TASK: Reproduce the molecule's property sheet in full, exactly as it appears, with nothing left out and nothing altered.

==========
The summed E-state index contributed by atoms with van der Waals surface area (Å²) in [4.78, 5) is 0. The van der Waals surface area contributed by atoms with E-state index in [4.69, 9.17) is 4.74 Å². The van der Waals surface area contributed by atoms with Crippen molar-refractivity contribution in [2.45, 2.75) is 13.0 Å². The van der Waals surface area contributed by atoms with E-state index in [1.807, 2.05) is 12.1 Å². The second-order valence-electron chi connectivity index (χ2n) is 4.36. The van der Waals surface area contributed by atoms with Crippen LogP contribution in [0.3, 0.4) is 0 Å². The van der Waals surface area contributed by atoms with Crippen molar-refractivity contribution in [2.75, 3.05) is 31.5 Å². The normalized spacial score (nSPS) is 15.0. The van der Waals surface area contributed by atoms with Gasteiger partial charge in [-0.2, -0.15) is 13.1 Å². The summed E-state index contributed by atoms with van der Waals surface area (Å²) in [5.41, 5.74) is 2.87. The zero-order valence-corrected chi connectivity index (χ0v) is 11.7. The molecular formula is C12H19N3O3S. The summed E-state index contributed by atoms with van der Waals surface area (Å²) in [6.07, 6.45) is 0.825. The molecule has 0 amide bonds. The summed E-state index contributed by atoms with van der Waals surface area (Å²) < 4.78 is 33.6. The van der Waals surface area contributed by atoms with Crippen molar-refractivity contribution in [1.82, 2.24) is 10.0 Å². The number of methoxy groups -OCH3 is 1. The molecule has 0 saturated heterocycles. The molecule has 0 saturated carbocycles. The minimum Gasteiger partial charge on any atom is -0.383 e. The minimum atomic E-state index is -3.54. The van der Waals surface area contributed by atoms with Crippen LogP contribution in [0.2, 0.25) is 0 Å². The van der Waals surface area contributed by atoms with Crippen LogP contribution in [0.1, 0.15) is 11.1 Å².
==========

The summed E-state index contributed by atoms with van der Waals surface area (Å²) in [4.78, 5) is 0. The van der Waals surface area contributed by atoms with E-state index in [4.69, 9.17) is 4.74 Å². The van der Waals surface area contributed by atoms with Crippen molar-refractivity contribution in [2.45, 2.75) is 13.0 Å². The van der Waals surface area contributed by atoms with E-state index in [1.807, 2.05) is 12.1 Å². The second-order valence-electron chi connectivity index (χ2n) is 4.36. The van der Waals surface area contributed by atoms with Crippen LogP contribution in [0.3, 0.4) is 0 Å². The van der Waals surface area contributed by atoms with Crippen molar-refractivity contribution in [2.75, 3.05) is 31.5 Å². The normalized spacial score (nSPS) is 15.0. The van der Waals surface area contributed by atoms with Gasteiger partial charge in [-0.2, -0.15) is 13.1 Å². The summed E-state index contributed by atoms with van der Waals surface area (Å²) in [5.41, 5.74) is 2.87. The zero-order valence-corrected chi connectivity index (χ0v) is 11.7. The molecular formula is C12H19N3O3S. The summed E-state index contributed by atoms with van der Waals surface area (Å²) in [6.07, 6.45) is 0.825. The molecule has 0 amide bonds. The summed E-state index contributed by atoms with van der Waals surface area (Å²) < 4.78 is 33.6. The van der Waals surface area contributed by atoms with Crippen molar-refractivity contribution in [1.82, 2.24) is 10.0 Å². The number of methoxy groups -OCH3 is 1. The molecule has 0 saturated heterocycles. The molecule has 0 saturated carbocycles. The minimum Gasteiger partial charge on any atom is -0.383 e. The minimum atomic E-state index is -3.54. The van der Waals surface area contributed by atoms with Crippen LogP contribution in [0.2, 0.25) is 0 Å². The van der Waals surface area contributed by atoms with Crippen LogP contribution in [0.1, 0.15) is 11.1 Å².